My question is why are you willing to trust the Iranians and not the North Koreans?

MR. ERELI: I'll make a couple of points to this. One, I would encourage you, when writing about this, not to refer to it as the "U.S. versus North Korea" or "U.S. versus Iran". I think if you look at both the substance and the forum of how we're approaching both issues, they are multilateral. We've got five -- we've got six parties involved in the six-party talks. It's not two, it's six -- with North Korea.

With Iran, we've got -- we talked about the EU-3, so that's at least three, plus us, plus the Board of Governors, plus the IAEA. So when we're talking about responses to threats, it's important to note: (a) that there's a shared perception of threat by the region with respect to North Korean, by the international community with respect to Iran and that there is a common approach to dealing with that threat, through six-party talks, through the EU-3 and multilateral diplomacy there, and the IAEA Board of Governors and international institutions. So that's point one, all right.

Point number two, when talking about, you know, why are you doing this with North Korea and why are you doing this with Iran, and blah, blah, blah. I guess the short answer is, the two cases are different, therefore, the approaches are different. The substance of the programs, the substance of the policies are not the same, therefore, you're not going to have -- you're not going to deal with them in the same way.

There are, obviously, I think some common aspects but there are aspects of the issues that differentiate them. But clearly, in both, there's a -- you know, there’s a severe confidence deficit in the sense that, you know, as we've made clear with North Korea, they have taken civilian facilities and converted and used them for military purposes. That's a problem that certainly informs our approach to the issue today. Iran has, in our view, used a civilian nuclear program to clandestinely development nuclear weapons. That's a problem that informs our approach to the issue today. But, you know, within that broad sort of generalities, there are specific and important differences and distinctions that lead us to approach the problem differently.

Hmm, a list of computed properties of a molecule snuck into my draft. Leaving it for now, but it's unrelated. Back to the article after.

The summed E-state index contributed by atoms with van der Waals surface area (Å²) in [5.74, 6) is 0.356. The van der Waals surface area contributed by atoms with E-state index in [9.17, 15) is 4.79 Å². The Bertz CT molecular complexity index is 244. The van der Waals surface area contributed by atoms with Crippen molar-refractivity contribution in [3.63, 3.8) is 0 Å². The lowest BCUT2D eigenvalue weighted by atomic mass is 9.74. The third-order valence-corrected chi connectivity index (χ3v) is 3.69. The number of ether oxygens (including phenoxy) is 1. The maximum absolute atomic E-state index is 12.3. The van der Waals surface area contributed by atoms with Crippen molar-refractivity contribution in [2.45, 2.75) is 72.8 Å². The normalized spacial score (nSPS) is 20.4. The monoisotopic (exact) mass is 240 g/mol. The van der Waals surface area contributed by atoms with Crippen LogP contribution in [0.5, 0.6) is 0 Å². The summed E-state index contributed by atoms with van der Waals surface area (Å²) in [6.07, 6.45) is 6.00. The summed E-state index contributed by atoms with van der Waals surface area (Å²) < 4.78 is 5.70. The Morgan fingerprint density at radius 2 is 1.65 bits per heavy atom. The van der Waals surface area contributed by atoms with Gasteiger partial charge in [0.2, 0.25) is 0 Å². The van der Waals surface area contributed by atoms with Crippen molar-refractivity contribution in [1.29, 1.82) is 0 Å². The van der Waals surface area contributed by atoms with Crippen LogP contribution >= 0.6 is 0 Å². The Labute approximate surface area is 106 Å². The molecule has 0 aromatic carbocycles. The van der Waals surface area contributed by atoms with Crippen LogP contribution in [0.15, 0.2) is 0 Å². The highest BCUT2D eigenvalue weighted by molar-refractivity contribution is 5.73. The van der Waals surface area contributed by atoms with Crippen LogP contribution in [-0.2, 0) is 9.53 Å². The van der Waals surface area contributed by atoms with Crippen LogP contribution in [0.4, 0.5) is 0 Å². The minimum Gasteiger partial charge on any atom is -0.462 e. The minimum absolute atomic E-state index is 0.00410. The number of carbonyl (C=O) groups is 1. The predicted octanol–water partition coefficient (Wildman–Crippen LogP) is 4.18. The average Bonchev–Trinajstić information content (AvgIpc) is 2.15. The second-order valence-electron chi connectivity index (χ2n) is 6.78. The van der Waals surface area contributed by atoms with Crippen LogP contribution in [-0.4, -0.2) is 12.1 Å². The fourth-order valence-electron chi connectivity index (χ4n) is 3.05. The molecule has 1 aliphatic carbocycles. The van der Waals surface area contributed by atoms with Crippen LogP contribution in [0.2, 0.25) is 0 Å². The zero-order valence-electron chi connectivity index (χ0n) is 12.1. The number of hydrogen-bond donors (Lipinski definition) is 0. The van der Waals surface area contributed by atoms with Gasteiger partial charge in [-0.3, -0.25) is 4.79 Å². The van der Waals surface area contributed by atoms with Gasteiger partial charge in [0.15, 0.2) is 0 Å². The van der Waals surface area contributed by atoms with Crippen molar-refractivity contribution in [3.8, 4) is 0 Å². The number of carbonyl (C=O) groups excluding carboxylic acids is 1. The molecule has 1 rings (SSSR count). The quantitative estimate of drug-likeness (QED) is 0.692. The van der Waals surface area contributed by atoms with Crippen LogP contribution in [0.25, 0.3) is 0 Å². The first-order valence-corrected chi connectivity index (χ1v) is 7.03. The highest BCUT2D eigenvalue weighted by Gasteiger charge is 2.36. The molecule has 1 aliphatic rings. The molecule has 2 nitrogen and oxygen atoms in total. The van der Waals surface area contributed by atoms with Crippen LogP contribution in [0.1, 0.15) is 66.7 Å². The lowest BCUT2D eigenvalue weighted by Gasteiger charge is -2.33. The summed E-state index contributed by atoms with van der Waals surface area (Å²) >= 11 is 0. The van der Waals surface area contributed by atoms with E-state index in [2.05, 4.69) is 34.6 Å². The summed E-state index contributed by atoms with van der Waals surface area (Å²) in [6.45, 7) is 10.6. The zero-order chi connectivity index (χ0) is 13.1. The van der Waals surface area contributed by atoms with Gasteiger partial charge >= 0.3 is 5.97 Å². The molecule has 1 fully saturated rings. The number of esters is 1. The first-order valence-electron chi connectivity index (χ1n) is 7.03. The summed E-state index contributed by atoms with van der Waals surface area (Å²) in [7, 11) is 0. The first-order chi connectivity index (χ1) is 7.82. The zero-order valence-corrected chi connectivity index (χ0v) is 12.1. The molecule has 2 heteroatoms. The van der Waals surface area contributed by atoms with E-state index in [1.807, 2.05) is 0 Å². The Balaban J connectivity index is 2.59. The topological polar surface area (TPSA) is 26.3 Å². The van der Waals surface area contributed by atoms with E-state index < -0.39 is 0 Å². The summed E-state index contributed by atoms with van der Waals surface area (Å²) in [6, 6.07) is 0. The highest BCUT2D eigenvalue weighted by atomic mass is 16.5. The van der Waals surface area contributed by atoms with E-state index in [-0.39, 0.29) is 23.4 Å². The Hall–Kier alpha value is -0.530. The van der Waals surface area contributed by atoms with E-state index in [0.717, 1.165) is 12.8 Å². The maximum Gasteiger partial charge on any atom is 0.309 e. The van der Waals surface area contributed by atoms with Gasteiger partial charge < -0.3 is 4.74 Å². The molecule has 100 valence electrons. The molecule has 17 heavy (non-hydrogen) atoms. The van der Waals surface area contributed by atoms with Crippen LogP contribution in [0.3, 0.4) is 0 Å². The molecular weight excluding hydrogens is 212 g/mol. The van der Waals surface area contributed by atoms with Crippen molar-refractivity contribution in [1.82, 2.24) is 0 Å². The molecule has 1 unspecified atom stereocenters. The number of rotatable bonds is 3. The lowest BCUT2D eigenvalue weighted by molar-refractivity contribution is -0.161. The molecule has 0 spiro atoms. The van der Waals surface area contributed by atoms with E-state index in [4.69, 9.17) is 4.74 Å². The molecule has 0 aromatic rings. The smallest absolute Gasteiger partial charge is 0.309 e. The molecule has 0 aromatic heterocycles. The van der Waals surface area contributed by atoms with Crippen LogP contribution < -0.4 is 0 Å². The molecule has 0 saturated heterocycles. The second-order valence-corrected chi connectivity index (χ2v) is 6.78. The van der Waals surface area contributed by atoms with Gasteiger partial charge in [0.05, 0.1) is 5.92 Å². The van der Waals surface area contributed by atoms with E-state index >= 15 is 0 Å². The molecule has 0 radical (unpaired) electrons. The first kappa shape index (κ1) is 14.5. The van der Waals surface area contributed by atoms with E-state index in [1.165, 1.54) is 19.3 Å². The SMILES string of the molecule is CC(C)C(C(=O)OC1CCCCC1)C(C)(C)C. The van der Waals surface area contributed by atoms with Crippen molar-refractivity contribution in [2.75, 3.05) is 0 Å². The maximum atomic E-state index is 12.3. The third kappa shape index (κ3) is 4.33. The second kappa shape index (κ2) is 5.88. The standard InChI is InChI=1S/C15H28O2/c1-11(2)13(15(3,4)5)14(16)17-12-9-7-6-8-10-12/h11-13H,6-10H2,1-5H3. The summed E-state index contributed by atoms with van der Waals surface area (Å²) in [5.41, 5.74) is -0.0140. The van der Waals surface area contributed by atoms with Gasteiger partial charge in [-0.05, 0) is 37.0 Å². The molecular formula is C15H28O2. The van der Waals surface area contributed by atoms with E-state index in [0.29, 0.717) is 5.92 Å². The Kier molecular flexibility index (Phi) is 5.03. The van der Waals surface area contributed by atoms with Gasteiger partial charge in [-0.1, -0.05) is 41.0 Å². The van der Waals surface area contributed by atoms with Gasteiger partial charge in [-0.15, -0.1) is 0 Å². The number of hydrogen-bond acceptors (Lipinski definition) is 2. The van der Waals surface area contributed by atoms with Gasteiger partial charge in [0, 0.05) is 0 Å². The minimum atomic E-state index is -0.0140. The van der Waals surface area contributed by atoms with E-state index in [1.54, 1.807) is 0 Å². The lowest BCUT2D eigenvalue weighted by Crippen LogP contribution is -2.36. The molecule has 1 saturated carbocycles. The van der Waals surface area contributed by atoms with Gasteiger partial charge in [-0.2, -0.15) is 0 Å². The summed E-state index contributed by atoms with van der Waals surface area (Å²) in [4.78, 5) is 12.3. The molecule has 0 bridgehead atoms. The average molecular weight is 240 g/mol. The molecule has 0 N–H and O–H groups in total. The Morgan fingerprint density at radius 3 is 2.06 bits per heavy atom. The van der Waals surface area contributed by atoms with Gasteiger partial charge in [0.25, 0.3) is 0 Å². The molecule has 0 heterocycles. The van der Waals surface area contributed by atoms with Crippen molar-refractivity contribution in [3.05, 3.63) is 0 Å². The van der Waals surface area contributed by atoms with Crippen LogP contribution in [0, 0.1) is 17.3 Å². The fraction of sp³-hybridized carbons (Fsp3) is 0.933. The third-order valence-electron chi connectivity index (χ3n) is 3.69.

QUESTION: What are -- what is the differentiating -- you said there's different -- there is a difference and therefore has a different approach. Why -- what's the difference that determines, in one case, you rule out civilian nuclear reactors and in another you allow it in principle?

MR. ERELI: Well, look, as far as the EU-3 proposal -- we've, you know, for us with respect to Iran, our view is that we are against any nuclear fuel cycle activity, period. And first things first, look, Iran has repeatedly hidden from and misinformed and provided wrong information, false information to the international community about its nuclear program. And until there's a level of clarity, a level of transparency, and a level of actually making commitments that they follow through on, you know, these other issues, I think are -- it's premature to talk about. I think I'd answer the question that way.

QUESTION: Well, how --

QUESTION: (Inaudible) say about (inaudible) --

MR. ERELI: Sure.

QUESTION: So which is it? You're trying to have – it seems to me you're trying to have it both ways. There's a multilateral approach for both but they're different?